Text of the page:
Perennials for the sun include Shasta daisy, dusty miller, garden mums, coreopsis, mallow, salvia (many kinds), daylily and summer phlox. Shade loving perennials include hosta, columbine, phlox, ferns, violets, ajuga, and liriope. Achimenes, cannas, dahlias, caladiums and other summer bulbs can also be planted in May.

Some plants can be grown as either annuals or perennials. Lantana loves the summer heat and sun, blooming from late spring through first frost. Most years it will come back from the roots. Lantana comes in bush and trailing forms, and in many colors.

Firebush or Hamelia is another favorite summer bloomer with bright orange/red flowers that is a magnet for hummingbirds. It is usually slow to emerge after winter, and many folks simply replant it every year.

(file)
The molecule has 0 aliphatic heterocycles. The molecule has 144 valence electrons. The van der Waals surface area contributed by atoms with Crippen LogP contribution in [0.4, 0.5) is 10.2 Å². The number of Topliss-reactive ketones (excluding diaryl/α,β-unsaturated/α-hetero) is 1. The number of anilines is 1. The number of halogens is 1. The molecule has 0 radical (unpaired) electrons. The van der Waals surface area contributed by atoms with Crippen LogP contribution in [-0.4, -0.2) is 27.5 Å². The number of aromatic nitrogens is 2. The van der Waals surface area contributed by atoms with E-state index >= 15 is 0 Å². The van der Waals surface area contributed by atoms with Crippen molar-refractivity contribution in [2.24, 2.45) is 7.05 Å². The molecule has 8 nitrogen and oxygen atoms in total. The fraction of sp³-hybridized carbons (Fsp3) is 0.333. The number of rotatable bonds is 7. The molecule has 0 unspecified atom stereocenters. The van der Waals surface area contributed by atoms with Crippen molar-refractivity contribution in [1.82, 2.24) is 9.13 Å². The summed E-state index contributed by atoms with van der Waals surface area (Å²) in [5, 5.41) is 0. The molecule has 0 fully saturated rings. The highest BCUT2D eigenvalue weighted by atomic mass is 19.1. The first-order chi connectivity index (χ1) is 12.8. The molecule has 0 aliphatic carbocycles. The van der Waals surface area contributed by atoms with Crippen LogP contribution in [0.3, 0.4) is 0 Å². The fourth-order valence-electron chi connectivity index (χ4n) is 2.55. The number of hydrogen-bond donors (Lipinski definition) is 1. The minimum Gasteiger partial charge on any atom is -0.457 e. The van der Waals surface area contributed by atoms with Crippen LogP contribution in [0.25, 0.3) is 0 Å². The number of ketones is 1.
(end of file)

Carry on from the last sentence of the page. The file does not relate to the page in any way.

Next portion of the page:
FLOWER BED MAINTENANCE

If you cut off old blossoms on early spring flowering annuals like pansies, snapdragons, stock and calendulas, you can prolong the flowering season a few more weeks.

Allow foliage of daffodils and other spring flowering bulbs to mature and yellow before removing. Do not hide or cover the their leaves.

Pinch back growth of newly planted annual and perennial plants. This results in shorter, compact plants with more flowers.

TREES AND SHRUBS

There’s still plenty of time to set out container shrubs and trees. While they will need regular watering this summer, be certain you are not pouring too much water on your new plants. Folks with sandy soil may have the tendency to apply lots of water, keeping the soil where there are currently no roots saturated with water. Roots do not grow well in wet, soggy soil. Regularly check both the surrounding soil and the original soil root ball with your finger to determine the need for supplemental water during the year.